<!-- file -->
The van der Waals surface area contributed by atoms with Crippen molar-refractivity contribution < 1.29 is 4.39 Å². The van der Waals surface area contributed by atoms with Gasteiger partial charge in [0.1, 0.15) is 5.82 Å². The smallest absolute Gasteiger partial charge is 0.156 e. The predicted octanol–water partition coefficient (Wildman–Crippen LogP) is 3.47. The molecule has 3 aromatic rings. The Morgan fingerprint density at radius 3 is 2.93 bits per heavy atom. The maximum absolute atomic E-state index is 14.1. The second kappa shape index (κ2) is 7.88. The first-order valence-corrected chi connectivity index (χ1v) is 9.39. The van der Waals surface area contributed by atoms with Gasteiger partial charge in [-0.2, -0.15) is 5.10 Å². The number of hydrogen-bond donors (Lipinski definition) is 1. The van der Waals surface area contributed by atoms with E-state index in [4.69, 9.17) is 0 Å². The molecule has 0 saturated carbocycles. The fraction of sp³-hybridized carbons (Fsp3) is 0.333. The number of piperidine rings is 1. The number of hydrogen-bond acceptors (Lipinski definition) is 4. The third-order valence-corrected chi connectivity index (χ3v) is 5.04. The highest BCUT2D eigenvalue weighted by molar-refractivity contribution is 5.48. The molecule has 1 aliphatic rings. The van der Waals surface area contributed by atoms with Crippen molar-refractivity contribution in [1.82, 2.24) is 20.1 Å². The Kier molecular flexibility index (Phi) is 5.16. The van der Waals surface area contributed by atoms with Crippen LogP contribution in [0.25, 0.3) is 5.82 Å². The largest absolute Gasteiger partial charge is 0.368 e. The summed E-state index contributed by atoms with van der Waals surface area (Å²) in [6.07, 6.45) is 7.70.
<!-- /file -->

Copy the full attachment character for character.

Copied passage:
The van der Waals surface area contributed by atoms with Crippen molar-refractivity contribution < 1.29 is 4.39 Å². The van der Waals surface area contributed by atoms with Gasteiger partial charge in [0.1, 0.15) is 5.82 Å². The smallest absolute Gasteiger partial charge is 0.156 e. The predicted octanol–water partition coefficient (Wildman–Crippen LogP) is 3.47. The molecule has 3 aromatic rings. The Morgan fingerprint density at radius 3 is 2.93 bits per heavy atom. The maximum absolute atomic E-state index is 14.1. The second kappa shape index (κ2) is 7.88. The first-order valence-corrected chi connectivity index (χ1v) is 9.39. The van der Waals surface area contributed by atoms with Gasteiger partial charge in [-0.2, -0.15) is 5.10 Å². The number of hydrogen-bond donors (Lipinski definition) is 1. The van der Waals surface area contributed by atoms with E-state index in [4.69, 9.17) is 0 Å². The molecule has 0 saturated carbocycles. The fraction of sp³-hybridized carbons (Fsp3) is 0.333. The number of piperidine rings is 1. The number of hydrogen-bond acceptors (Lipinski definition) is 4. The third-order valence-corrected chi connectivity index (χ3v) is 5.04. The highest BCUT2D eigenvalue weighted by molar-refractivity contribution is 5.48. The molecule has 1 aliphatic rings. The van der Waals surface area contributed by atoms with Crippen molar-refractivity contribution in [1.82, 2.24) is 20.1 Å². The Kier molecular flexibility index (Phi) is 5.16. The van der Waals surface area contributed by atoms with Crippen LogP contribution in [0.25, 0.3) is 5.82 Å². The largest absolute Gasteiger partial charge is 0.368 e. The summed E-state index contributed by atoms with van der Waals surface area (Å²) in [6.07, 6.45) is 7.70.